Physical Education (Years 11 and 12)

Physical Education is an elective subject where students learn experientially through three stages of an inquiry approach to ascertain relationships between the scientific and the physical contexts. Students recognise and explain concepts and principles about and through movement, and demonstrate and apply body and movement concepts to movement sequences and movement strategies. This subject focuses on the complexities and interrelationships of sports performance by investigating the psychological, biomechanical, physiological and sociological factors that influence individual and team physical performance, and wider social attitudes to physical activity. Through their purposeful and authentic experiences in physical activities, students gather, analyse and synthesise data to devise strategies to optimise engagement and performance. They evaluate and justify strategies about and in movement by drawing on informed, reflective decision-making.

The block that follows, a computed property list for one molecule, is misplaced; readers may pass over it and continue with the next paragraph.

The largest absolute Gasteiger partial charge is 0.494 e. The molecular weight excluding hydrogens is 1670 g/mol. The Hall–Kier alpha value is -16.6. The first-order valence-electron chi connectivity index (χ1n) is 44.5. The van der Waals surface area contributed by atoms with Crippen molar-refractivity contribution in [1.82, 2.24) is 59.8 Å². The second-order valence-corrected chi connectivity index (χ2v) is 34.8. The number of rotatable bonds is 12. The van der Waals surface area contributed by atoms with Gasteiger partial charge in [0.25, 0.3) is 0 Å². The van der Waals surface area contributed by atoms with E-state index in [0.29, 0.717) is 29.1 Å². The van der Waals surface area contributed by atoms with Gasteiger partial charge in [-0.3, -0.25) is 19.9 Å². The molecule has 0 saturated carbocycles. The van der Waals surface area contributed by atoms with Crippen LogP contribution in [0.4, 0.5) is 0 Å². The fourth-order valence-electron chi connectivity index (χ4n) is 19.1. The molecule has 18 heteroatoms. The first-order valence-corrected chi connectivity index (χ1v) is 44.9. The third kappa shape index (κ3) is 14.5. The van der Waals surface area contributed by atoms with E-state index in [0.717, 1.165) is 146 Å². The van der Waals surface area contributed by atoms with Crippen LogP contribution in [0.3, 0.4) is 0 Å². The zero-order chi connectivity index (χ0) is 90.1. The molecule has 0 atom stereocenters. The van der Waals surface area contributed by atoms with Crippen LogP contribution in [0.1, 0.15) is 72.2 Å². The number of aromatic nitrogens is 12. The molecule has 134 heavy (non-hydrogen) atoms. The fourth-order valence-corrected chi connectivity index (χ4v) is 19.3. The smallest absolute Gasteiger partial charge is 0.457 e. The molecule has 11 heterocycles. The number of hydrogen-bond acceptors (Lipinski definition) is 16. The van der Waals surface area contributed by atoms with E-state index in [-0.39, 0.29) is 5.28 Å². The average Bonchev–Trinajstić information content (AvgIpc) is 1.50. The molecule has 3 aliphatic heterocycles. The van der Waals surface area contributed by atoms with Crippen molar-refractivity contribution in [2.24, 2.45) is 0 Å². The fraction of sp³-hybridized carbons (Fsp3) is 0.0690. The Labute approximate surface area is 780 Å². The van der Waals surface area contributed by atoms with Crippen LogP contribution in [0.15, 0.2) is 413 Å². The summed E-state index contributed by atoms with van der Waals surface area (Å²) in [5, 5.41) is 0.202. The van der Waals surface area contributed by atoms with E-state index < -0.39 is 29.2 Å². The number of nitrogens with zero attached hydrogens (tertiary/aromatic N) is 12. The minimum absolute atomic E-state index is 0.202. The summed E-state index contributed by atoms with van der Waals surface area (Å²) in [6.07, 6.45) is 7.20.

Physically educated learners develop the 21st century skills of critical thinking, creative thinking, communication, personal and social skills, collaboration and teamwork, and information and communication technologies skills through rich and diverse learning experiences about, through and in physical activity. Physical Education fosters an appreciation of the values and knowledge within and across disciplines, and builds on students’ capacities to be self-directed, work towards specific goals, develop positive behaviours and establish lifelong active engagement in a wide range of pathways beyond school.

Subject recommendation: It would be an advantage to have studied Year 10 Health Studies and Physical Education. However, this is not essential, and students can still attain excellent results without this background.